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Are cluster engines effective in 1.0.4?


maceemiller
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Hi all. So, im trying to get enough fuel together for a trip to Moho and after watching a video about cluster engines it appeared that this was the way to go. In a test that was conducted 1 engine (I forget the name but its stock and has 1500 thrust) was strapped to a single orange tank and launched straight up and the apoapsis height was recorded, lets say 2 million meters as an example.

The same test was done but this time with 3 LV engines in a cluster formation and the apoapsis was way over 4 million meters. Great I thought, but when I replicated the test .I found the single engine reached a far higher apoapsis than the cluster by over 2 million meters? Why is this? Is it because the test in the video was on an older version of KSP and not 1.0.4?

Also, should I just use cluster engines in space as apposed to using them on launch?

Im just having a hard time getting the required dv to Moho so trying different things.

Any help would be much appreciated :)

Edited by maceemiller
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Well, each additional engine adds a lot of extra weight, effectively lowering the dv. You really only need to cluster them when you don't have enough TWR at that particular stage. If the TWR is already 1.0+, then you shouldn't need any additional engines, as they will end up (basically) as dead weight. Let's say an engine weighs 4 tons. if it's able to lift the payload by itself, then it's fine. If you now add two extra engines, that's basically 8 extra tons that aren't helping it do anything it couldn't before.

I recommend installing a mod like Kerbal Engineer or MechJeb that will give you a dv/TWR readout. Very helpful :)

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If I read this correctly, you're saying that in an old version, the Mainsail engine was less efficient than three of the LV series, but in the newest version, the Mainsail was more efficient? Did you repeat the test with the cluster engines again?

If you did, I can say that the Mainsail is a very good atmospheric engine, better than the LV series.

The problem as a whole is a very complicated one, and highly dependent on your scenario. If you've got a big and heavy ship, loaded with fuel, and you don't mind waiting a while, a single LV-N will do the trick. If you want to get somewhere faster, the KR-2L is a great vacuum engine, though it is big and heavy. A small craft is sometimes more efficient with a smaller, albeit less efficient, engine, simply because of the mass difference.

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Temstar wrote a nice guide about cluster configuration here:

http://forum.kerbalspaceprogram.com/threads/28248?p=346702&viewfull=1#post346702

Here are also two threads that help with finding good engine configurations:

http://forum.kerbalspaceprogram.com/threads/65011

http://forum.kerbalspaceprogram.com/threads/127691

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If I read this correctly, you're saying that in an old version, the Mainsail engine was less efficient than three of the LV series, but in the newest version, the Mainsail was more efficient? Did you repeat the test with the cluster engines again?

If you did, I can say that the Mainsail is a very good atmospheric engine, better than the LV series.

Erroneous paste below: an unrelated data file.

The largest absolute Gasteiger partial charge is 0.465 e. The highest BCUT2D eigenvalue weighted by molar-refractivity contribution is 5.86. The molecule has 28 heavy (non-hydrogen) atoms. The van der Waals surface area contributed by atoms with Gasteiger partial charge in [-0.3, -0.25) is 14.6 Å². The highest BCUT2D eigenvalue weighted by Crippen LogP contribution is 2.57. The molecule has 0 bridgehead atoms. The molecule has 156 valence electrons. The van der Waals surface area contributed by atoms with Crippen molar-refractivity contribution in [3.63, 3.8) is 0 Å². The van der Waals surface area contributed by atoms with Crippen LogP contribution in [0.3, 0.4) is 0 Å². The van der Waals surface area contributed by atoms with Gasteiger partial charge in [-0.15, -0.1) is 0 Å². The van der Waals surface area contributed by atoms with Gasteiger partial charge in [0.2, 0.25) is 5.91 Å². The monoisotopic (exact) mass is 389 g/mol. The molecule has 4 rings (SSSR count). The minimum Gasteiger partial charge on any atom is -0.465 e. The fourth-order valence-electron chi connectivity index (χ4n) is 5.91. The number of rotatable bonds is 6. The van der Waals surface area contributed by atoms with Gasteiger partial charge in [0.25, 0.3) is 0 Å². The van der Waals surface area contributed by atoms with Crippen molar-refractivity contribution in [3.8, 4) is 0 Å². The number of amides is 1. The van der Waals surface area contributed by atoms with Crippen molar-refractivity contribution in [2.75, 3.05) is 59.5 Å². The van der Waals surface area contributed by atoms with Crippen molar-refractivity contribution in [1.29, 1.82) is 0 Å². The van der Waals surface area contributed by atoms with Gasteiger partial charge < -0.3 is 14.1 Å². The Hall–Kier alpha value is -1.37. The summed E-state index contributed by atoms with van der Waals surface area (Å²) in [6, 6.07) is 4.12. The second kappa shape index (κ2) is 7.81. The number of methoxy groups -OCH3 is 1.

The problem as a whole is a very complicated one, and highly dependent on your scenario. If you've got a big and heavy ship, loaded with fuel, and you don't mind waiting a while, a single LV-N will do the trick. If you want to get somewhere faster, the KR-2L is a great vacuum engine, though it is big and heavy. A small craft is sometimes more efficient with a smaller, albeit less efficient, engine, simply because of the mass difference.

Yes, you read it correctly and yes I did repeat the test with the same results. It may be the new atmosphere, etc in 1.0.4 thats made the differece from the old video test. Thankyou for your reply though as its given me things to think about :)

- - - Updated - - -

You don't need as much dV as you think to get to Moho, check out this thread for more information

Thankyou, very informative :)

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From some quick experiments with the engine charts app it looks like engine clusters are now rarely better than fewer more powerful engines. The most notable exception I found is Aerospike clusters sometimes doing better than KR-2Ls because you can't have half a KR-2L. Even then KR-2L(s) plus aerospikes is probably better than aerospikes alone.

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The real question I think is: how are you attaching the clusters? Are they all mounted to the same tank somehow, or their own tanks? Part attachment to anything but a node is assumed to be exposed to freestream air.

I attatch them for example to a single orange tank using the small cube strut thingys

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My observation has been that clusters of smaller engines are no longer necessarily more effective than a single more powerful engine. Most of the engines performance has been tweaked to remain balanced now. If you can get the same thrust-to-weight ratios and ISP from using one big engine instead of several smaller ones, then there is no reason to opt for the cluster other that aesthetic considerations.

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I attatch them for example to a single orange tank using the small cube strut thingys

Then each strut/engine "sees" full drag at the front and the back. Plus the tank will have additional suction drag at the back from the open node. I don't know how big an effect this will be, but I expect it won't be negligible. Try again with drag disabled in the debug menu.

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"Moar boosters" <> more DV except where you are staging unless you're underpowered to begin with. DV is all about how much propellant mass you expend, what velocity your engine(s) accelerates it to, and how much mass you are accelerating.

Adding engines increases mass that is not propellant, and so reduces DV. Adding tanks to feed those engines will get you close to the original figure, but you'll lose some efficiency due to increased drag.

It's only when you stage (dropping dead weight as you go) that you will begin to see increases in DV.